WASHINGTON (AP) - John Palmer, a veteran reporter for NBC News who covered wars and Washington over a career that spanned 40 years, died Saturday after a brief illness at a Washington hospital.
JEANNETTE, Pa. (AP) - Looking dapper in a tiny tan pinstripe suit and orange shirt, a 2-year-old boy with only weeks to live served as the best man Saturday afternoon for his parents' Pennsylvania wedding.
SAN DIEGO (AP) - The San Diego County government official in charge of issuing marriage licenses has withdrawn a legal bid to stop gay marriage because another group already has a similar challenge pending.
WASHINGTON (AP) - An outbreak of stomach illnesses in Iowa and Nebraska has been linked to salad mix served at local Olive Garden and Red Lobster restaurants and supplied by a Mexican farm.
MILWAUKEE (AP) - Democratic governors say they are nervous about getting the new federal health care law implemented but add they will be better positioned in next year's elections than many of their Republican counterparts who have resisted the far-reaching and politically polarizing measure.
SAN FRANCISCO (AP) - Despite warnings from California officials, the nation's highest court is refusing to delay the early release of nearly 10,000 California inmates by year's end to ease overcrowding at 33 adult prisons.
SANTA ANA, Calif. (AP) - For immigrants working toward the American Dream, some employers are now helping them reach their dream of becoming Americans.
SAN FRANCISCO (AP) - Companies prospecting for oil off California's coast have used hydraulic fracturing on at least a dozen occasions to force open cracks beneath the seabed, and now regulators are investigating whether the practice should require a separate permit and be subject to stricter environmental review.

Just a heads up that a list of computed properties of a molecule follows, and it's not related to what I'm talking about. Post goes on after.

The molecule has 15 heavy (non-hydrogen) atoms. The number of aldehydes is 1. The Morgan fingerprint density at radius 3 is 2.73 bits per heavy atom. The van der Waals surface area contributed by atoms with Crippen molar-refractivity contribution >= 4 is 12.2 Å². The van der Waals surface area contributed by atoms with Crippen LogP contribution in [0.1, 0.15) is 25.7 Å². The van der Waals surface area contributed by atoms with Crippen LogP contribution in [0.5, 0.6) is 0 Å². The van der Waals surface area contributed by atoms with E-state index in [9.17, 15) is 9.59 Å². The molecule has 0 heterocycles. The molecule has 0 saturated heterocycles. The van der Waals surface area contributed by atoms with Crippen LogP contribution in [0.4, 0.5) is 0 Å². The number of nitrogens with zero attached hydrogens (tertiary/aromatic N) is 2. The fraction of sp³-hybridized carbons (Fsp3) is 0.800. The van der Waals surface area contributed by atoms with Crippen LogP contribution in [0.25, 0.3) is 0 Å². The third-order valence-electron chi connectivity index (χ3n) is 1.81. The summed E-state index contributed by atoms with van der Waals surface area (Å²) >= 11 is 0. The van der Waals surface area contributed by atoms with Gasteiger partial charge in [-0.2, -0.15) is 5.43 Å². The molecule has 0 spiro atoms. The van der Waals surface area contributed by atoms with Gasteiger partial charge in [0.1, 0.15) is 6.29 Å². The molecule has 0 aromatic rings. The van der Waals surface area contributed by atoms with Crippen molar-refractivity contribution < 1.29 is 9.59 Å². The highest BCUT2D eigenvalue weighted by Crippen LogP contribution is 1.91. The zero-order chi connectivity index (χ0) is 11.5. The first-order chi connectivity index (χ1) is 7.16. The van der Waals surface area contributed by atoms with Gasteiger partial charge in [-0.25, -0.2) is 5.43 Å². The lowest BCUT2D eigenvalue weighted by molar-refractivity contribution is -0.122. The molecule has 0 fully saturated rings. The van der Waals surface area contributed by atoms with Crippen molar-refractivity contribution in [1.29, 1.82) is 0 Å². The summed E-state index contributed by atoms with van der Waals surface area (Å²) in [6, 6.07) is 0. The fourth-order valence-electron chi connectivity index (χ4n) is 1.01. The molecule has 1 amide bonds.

BAKERSFIELD, Calif. (AP) - Five spectators were injured Saturday after shrapnel was sent flying at the demolition of a decommissioned steam power plant in California's Central Valley, authorities said.
LOS ANGELES (AP) - College filmmakers were using fake guns to shoot a robbery scene at a suburban Los Angeles coffee shop when the movie took a scary twist that wasn't in the script.
LOS ANGELES (AP) - The developers of a Hollywood skyscraper have agreed to dig a trench to determine whether an earthquake fault runs beneath the site slated for the project.
JACKSON, Miss. (AP) - If a girl younger than 16 gives birth and won't name the father, a new Mississippi law - likely the first of its kind in the country - says authorities must collect umbilical cord blood and run DNA tests to prove paternity as a step toward prosecuting statutory rape cases.
SAN FRANCISCO (AP) - The U.S. Supreme Court on Friday paved the way for the early release of nearly 10,000 California inmates by year's end despite warnings by Gov. Jerry Brown and other state officials that a public safety crisis looms if they're forced to open the prison gates.
LOS ANGELES (AP) - Three million Time Warner Cable customers in New York, Los Angeles, Dallas and elsewhere lost access to CBS programming on multiple channels Friday as the cable provider dropped the network in a dispute over fees.